Warning: count(): Parameter must be an array or an object that implements Countable in /homepages/7/d309872558/htdocs/wp-includes/post-template.php on line 293
Quantcast
 Lee Adcock

You Beauty – Illywhacka (Bedroom Suck)

You Beauty – Illywhacka (Bedroom Suck)
Decrease Font Size Increase Font Size Text Size Print This Page

As someone who broadcasts opinions (not for a living, tho), I worry when a band strikes my fancy and I can’t explain why. By all accounts, You Beauty shouldn’t charm me as they do – they’re the usual four-man rock band outfit from Sydney, albeit with slick new wave haircuts and humming basslines and banshee riffs.

But what’s curious about these guys is that they tell stories. Jersey Flegg, You Beauty’s first album, was about a fictional rugby star who falls in love for a girl and starts to suffer on the field. And yeah, it’s kind of high school special-ish, and the music stagnated in a certain Fixx-meets-Pavement mode. But you stick your headphones on and you busy yourself with something, and sooner or later you find yourself checking in on the poor guy without even realizing how concerned you are.

So it took me a while to catch the thread of this new one, Illywhacka, and I wasn’t going to cheat by reading the presser. Turns out, the protagonist here is an internet con artist who suckers women with a fake dating service, until his ex-wife (I think – we’ll get there) falls for the trick. And while there’s still a lot of repetition – an average 3-minute length, that flanging tone that persists like a festering wound (bear with me, this is a good kind of hurt) – something about vocalist Will Farrier caught me off-guard from the get-go.

See, even with punk and the demystification of the rock star, a lot of singers who call themselves “indie” or “alternative” (I’ve just come off an ugly Radiation City review, so they’re in my head now) still work hard to lift themselves above their audience. But Farrier, he has a way of rolling between monologues and singing parts that sounds relaxed, assured, all kinds of emotive without even trying, kinda like Lawrence of Felt. I loveI love you, the words that his con artist character employs to weasel money out of women, followed by the gloating ”it’s got a certain ring to it, doesn’t it?” Reminds me the anti-social outbursts of Joe Jackson on Look Sharp! (especially his glorious “I’m never, never going back / I won’t deodorize my primordial stink” – brilliant, that).

Those vocal tricks function in the story-telling process, too. In the pivotal “Pins Drop”, Farrier sings in an elegant, almost Morrissey-like voice the things he says to the woman in a private message, but then talks fast and frenzied when describing his inner thoughts. He does this quite a bit in several scenes to distinguish between two points of view – and it’s great as a narrative device, part of what threw me off-guard in the first place. Granted, sometimes the words rush out in a jumble and the relative plot points get jumbled, but you roll with it and you’ll figure out what’s happening anyway.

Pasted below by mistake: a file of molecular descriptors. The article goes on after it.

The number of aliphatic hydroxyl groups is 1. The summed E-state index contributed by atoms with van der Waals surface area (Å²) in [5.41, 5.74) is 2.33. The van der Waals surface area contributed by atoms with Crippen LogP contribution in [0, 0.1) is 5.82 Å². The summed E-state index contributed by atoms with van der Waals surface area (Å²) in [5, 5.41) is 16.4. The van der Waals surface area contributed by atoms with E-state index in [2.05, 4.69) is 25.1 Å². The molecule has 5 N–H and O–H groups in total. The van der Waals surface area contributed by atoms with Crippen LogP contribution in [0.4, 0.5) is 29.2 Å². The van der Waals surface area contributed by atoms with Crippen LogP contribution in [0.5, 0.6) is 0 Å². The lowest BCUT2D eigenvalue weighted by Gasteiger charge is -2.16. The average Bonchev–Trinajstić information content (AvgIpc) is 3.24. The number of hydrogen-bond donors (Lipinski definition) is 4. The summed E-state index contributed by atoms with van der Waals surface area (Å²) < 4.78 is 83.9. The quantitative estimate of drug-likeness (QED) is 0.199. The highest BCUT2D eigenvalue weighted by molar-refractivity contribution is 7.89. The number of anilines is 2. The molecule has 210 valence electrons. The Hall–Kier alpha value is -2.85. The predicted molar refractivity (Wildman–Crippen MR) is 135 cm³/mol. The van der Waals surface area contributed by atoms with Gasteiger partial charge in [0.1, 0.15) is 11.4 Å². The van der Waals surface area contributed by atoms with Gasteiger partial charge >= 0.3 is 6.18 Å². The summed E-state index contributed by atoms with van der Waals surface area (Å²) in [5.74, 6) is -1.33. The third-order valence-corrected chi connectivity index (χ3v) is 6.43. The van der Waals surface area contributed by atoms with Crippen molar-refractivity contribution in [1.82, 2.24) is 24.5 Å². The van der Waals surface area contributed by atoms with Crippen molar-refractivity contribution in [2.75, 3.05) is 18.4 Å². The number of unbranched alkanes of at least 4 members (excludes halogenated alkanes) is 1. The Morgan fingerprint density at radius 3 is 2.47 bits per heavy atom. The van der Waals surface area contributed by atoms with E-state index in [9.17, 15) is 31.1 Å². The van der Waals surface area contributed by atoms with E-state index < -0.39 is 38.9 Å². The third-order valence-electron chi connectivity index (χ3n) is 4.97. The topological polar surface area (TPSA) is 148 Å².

As for the story – I won’t spoil it, but what really sells the tale is how well Farrier fleshes out the protagonist, documenting his thoughts as his cold heart thaws (no, seriously – the refrain from the second track “Take Every Cent” ”There’s more to a man / than his heart, so they say… / I try to keep mine / just to the left of freezing”), then ices back over, then finally burns for redemption. Some of the best lines in the whole shebang – so good, in fact, that You Beauty designed the cover around it – pops up during the slower “Flake n Chips”, as the ex-con tries to rationalize his belief in solitude. Happiness is not a dish just served for two / like boiled seafood, he says to himself – and later, when talking about a memory with his ex-wife, he adds, “Well, I thought there was nothing wrong / with flake n chips for one”. The genius in this metaphor is that it’s super easy to see, and easier to relate to – in fact, as of this writing, I had fish and chips by myself just yesterday. It’s one of the many ways that Farrier spins this character that we ought to despise into someone we can understand and feel for.

Regarding the songs themselves – well, they’re just great. You can hear a very Squeeze-ish songwriting sense in the tunes, especially on the jubilant “Everywhere I Wanna Go” (which even has the long spoken parts like “Cool For Cats”). You Beauty also have a certain punch to ‘em, like the Police before Sting nurtured his ego on Synchronicity, which appeals to me. The flanging festering wounds of riffs, as I mentioned earlier, sets a proper jaded mood that fits the shady con, particularly as he establishes his deceptive gig on the opener: “no need to put on that red dress / I’ll be your world wide caress”. And while there’s not THAT much variety, there’s enough to establish the right mood for each song. The more abstract “Romeo and Julie” even invokes a smoky saxophone solo to suggest the course of love as the con sees it – smoking hot at first, but doomed to smolder.

All these words I speak converge to this: I keep coming back to Illywhacka. Maybe it’s cos I like stories, and how plotlines can weave together disparate parts into a whole. Maybe it’s cos the guitars are familiar, and thus offer a twisted sense of comfort to a washed-out new wave kid like me. Nah, I think the major factor is Farrier’s sheer charisma, that bleeds into his words, that makes me believe (or rather, willing suspend my disbelief) that he is the character that he portrays. Yeah. That’s it. And that no other album I’ve heard lately casts the same spell of willed disbelief suspension on me. That’s definitely it.

1 / 1

You Beauty’s beaut of an LP is out now on both the digital DL and vinyl, and you can find both here.

Leave a Reply

Your email address will not be published. Required fields are marked *

This site uses Akismet to reduce spam. Learn how your comment data is processed.